Similarly, wire 89 interconnects elements 76 and 79 of phase W, and is secured by a pair of support points 94, 95. Wire 90 interconnects elements 75 and with phase U of winding 38 and is connected to a pair of support points 96, 97.

FIG. 9 is a cross-sectional view illustrating in detail a simple and rapid mounting arrangement for a support point 97. A longitudinal slit (when seen in plan view) is formed in plate 74, having a circular hole in the middle. Wire is formed into a small loop, inserted through the longitudinal slit so that the loop extends to the other side of plate 74 and then, as seen in FIG. 9, the loop extending to the other side is twisted by 90 so that it will extend transverse to the longitudinal slit and positively secure to the plate. This manufacturing step can be done automatically by machinery.

The projecting strips 62, 62" (FIGS. 5 and 6) have points at their ends, which extend through suitable openings in plate 74, where they are formed, for example by twisting or riveting, as seen in FIG. 7 at 98. The shoulders 62a, as seen in FIGS. 5 and 6, determine the distance of plate 74 from cooling strips 46, 47, and simultaneously secure the plates in position. The connec tion leads of diodes 48 to 50, and 53 to 55, inserted into eyelets 75 to 80 additionally secure strips 46, 47 and plate 74 together.

Plate 74 is formed with a central opening 99 (FIG. 7) through which shaft 21 and slip rings 24, 25 may pass. Plate 74 is thus essentially a circular ring which provides for excellent stability. Additionally, plate 74 is formed at its outer edge with four notches, 101, 102, 103, 104. Notches 101, 102 are aligned with insulator 65, 66, and notches 103, 104 with openings 105, 106 in the minus-cooling strip 47 which, in turn, are aligned with threads 40, 41 in the end bell of the generator. Notches 101 to 104 facilitate mounting of the rectifier assembly 37 within generator 20' to provide ready accessi bility of the mounting screws.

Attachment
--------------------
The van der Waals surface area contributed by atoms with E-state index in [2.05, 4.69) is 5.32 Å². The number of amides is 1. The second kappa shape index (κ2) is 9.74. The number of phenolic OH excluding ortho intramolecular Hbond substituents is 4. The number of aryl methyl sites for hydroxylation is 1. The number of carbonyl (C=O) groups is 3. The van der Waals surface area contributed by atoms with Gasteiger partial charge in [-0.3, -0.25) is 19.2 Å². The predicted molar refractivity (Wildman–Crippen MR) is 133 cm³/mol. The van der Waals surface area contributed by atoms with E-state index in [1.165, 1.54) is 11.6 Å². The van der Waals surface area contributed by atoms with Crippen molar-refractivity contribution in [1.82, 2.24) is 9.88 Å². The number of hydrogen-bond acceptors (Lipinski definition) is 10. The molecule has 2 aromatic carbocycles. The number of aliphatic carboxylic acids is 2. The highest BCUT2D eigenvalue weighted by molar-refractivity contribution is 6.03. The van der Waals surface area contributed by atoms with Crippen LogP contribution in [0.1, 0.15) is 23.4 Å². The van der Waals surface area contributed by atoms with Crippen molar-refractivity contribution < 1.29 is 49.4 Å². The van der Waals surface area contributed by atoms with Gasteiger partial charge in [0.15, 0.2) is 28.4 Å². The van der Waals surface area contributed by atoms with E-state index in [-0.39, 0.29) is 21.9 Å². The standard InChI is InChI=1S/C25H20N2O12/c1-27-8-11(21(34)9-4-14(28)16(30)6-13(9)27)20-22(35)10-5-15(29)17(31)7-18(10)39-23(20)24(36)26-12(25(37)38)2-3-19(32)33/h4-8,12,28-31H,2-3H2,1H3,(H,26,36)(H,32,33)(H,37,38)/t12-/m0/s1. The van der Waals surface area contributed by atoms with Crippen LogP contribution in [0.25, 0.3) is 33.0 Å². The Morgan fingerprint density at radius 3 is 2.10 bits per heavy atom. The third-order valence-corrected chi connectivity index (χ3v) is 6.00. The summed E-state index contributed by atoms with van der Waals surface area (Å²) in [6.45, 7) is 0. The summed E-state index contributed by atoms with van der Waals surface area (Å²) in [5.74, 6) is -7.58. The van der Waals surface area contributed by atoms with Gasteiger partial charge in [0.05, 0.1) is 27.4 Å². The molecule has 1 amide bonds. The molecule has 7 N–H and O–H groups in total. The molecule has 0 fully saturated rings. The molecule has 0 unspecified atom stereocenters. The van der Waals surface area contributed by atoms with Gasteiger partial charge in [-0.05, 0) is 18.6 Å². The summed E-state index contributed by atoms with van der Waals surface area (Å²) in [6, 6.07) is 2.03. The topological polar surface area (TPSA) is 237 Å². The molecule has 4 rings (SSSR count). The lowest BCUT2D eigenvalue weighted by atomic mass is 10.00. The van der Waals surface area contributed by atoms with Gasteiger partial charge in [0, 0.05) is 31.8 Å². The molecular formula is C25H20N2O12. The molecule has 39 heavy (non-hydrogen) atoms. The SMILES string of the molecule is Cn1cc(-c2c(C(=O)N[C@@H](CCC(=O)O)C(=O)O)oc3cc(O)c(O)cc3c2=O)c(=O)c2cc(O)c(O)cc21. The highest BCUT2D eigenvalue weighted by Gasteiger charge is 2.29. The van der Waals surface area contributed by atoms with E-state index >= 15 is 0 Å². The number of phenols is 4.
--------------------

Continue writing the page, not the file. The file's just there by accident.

A U-shaped terminal 107 (FIG. 8) is connected to the positive strip 46, for example by riveting, for connection to a battery 108 (FIG. 10) and a load circuit. A voltage regulator 109 is connected between terminals 30 and 87. Voltage regulator 109 may be a transistor regulator mounted adjacent the brush holder 26 (FIG. 2).

A second embodiment of the rectifier assembly is illustrated in FIGS. 13 to 18; the main difference between the embodiment of FIGS. 13 and 18 and that previously described is the form of the cooling strips and the mounting of the interconnecting wires on the insulating plate. Similar parts in the drawings will have the same reference numerals and will not be further described.

The cooling strips 146, 146 are essentially similar to cooling strips 46, 46' previously described, except that the outer edge of the cooling strips in the region where they are bent over at their outer side is scalloped, as best seen in FIG. 16. FIG. 17 illustrates the arrangement of wires 88, 89, 90 on plate 74. Three further eyelets 112, 113, 114, are provided as connection and support points, the eyelets having longitudinal slits through which an associated wire connects. Eyelets 112, 113, 114 simultaneously serve as connection terminals for phases U, V, and W of Winding 38 and are soldered as one unit when the connection lines from the stator of the generator windings have been mechanically assembled. The other eyelets 75-80 are soldered first, that is before final assembly, so that wires 88, 89, 90 are secured to plate 74. The points of connecting strips 62, 62 are riveted over as seen at 98, FIG. 17; a back-up plate 115 is located beneath the headed point.

Sheet metal strips 46, 47, shaped and made as previously disclosed in accordance with the present invention, form an efficient cooling and support surface, utilizing little material and providing large cooling surface, are easy to be connected into a generator assembly and can be readily replaced in case of malfunction or damage to one or more of the diodes. Automatic manufacture of the cooling strips, and automatic insertion of the electrical element is readily possible, so that a minimum of hand-assembly in the manufacture of a complete alternator-rectifier combination is needed.